In the spirit of transparency, I have a confession to make.
Watching NASCAR is not usually high on my list of things to do on a weekend afternoon. Not that I have anything against auto racing, it is just not my thing. Still, when the opportunity to interview one of the sport’s up and coming racers came along, I could not turn it down.
That opportunity came when racing teams rolled into town for NASCAR Weekend at Las Vegas Motor Speedway. Among them was a young driver from North Carolina who comes by racecar driving quite naturally. You might even say racing is built into his genetic code.
He is Ty Dillon, grandson of Richard Childress, owner of Richard Childress Racing and a former NASCAR driver. Ty’s father is former driver Mike Dillon, and his older brother Austin drives as well.
Ty Dillon, 24, is driving his own way up racing’s food chain, but despite a demanding racing schedule, he still manages to spend time in the outdoors.
“I have always been raised in the outdoors, kind of started from my dad and my grandfather,” Dillon said. “We always found time to get outdoors whether we were traveling or what not. Hunting or fishing or riding bikes, whatever it may have been, it’s always been a big part of our life. I’ve definitely carried that on into my career, making sure I made time to do what I love.”
As it is for most of us, Dillon’s career comes with its own unique stresses and pressures. Imagine having to be somewhere different nearly every weekend most of the year. Then once you get to the new destination, you have to take practice laps, qualify and then race, all in a couple of days. Sure, it sounds fun, but somewhere along the line, it is sure to become a lot like work.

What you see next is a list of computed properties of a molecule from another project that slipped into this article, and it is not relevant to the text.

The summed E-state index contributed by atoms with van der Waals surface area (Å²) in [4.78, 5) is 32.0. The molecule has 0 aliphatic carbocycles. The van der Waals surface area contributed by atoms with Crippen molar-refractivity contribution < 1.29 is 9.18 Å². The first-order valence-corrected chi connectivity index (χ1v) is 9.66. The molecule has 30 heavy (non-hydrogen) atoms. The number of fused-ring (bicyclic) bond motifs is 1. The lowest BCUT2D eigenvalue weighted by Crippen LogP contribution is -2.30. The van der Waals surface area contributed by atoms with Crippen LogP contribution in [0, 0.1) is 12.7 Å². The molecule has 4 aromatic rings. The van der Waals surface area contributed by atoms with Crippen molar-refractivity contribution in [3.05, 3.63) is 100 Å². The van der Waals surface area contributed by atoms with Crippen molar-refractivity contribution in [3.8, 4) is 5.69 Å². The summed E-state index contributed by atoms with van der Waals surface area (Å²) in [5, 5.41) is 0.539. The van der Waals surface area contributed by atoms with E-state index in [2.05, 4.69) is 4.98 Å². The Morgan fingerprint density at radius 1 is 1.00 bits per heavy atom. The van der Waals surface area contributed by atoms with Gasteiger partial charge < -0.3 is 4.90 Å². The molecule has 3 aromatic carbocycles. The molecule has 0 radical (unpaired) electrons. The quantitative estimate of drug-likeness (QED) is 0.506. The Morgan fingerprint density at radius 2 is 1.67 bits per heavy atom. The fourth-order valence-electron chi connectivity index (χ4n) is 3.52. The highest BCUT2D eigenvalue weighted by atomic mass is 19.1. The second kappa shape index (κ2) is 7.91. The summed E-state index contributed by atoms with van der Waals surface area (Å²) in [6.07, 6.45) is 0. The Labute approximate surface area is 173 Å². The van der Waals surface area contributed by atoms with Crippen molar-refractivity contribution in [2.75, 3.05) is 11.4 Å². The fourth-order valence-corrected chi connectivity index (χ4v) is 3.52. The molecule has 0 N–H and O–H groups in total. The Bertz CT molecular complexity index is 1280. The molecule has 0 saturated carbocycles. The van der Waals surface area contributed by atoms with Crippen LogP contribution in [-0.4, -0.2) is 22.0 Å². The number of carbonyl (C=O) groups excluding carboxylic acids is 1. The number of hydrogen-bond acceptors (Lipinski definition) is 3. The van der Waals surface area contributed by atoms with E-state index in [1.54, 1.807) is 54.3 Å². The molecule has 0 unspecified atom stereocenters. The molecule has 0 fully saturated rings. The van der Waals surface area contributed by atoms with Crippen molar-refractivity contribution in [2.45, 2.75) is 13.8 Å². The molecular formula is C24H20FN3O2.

“The outdoors is something that’s just a way for me to get away from the stressful things that come from being a racecar driver,” Dillon said. “Even though it’s a cool job, you’re still busy all the time. So it’s (the outdoors) a cool way to kind of escape and go out and enjoy the world. We find ways to make it happen, and always try to find ways to get out and escape reality.”
Born and raised in North Carolina, Dillon cut his hunting teeth on whitetail deer, but his hunting pursuits brought him west in search of bull elk.
“I’ve been able to go on a couple of bow hunts for elk, and those are exciting, thrilling hunts every time,” Dillon said. “That’s probably my favorite thing to go hunt — with a bow after some elk. I’m looking forward to doing some more of those trips.”
Archery is a relatively new pursuit for Dillon, whose elk hunts have taken him to Colorado and New Mexico.
“I really enjoy archery,” he said. “It’s kind of given me a new love for hunting. I’ve done so much with a gun, and taken so many animals with a gun, that archery has given me a new awakening into a different style of hunting.”
So what is it about bowhunting that attracts the attention of someone who makes his living driving at speeds topping 180 mph?
“It’s closer quarters,” Dillon said, “and different times of the year, so the animals are acting a little bit different. And you really got to hunt hard, do a lot of walking and take the extra steps to harvest an animal.”
He also makes time to go fishing, but said he doesn’t have the patience to do it all the time. When Dillon does fish, he prefers fishing for bass in local ponds, though he enjoys deep-sea fishing as well.
Dillon was in Las Vegas to drive the No. 3 Chevrolet for Childress Racing in Saturday’s Boyd Gaming 300. He finished seventh, two spots behind his brother in a race won by Las Vegas native Kyle Busch.
Now it’s on to Phoenix and another race, but his prerace preparations will include a bike ride somewhere in the outdoors.
Freelance writer Doug Nielsen is a conservation educator for the Nevada Department of Wildlife. His “In the Outdoors” column, published Thursday in the Las Vegas Review-Journal, is not affiliated with or endorsed by the NDOW. Any opinions he states in his column are his own. He can be reached at email@example.com.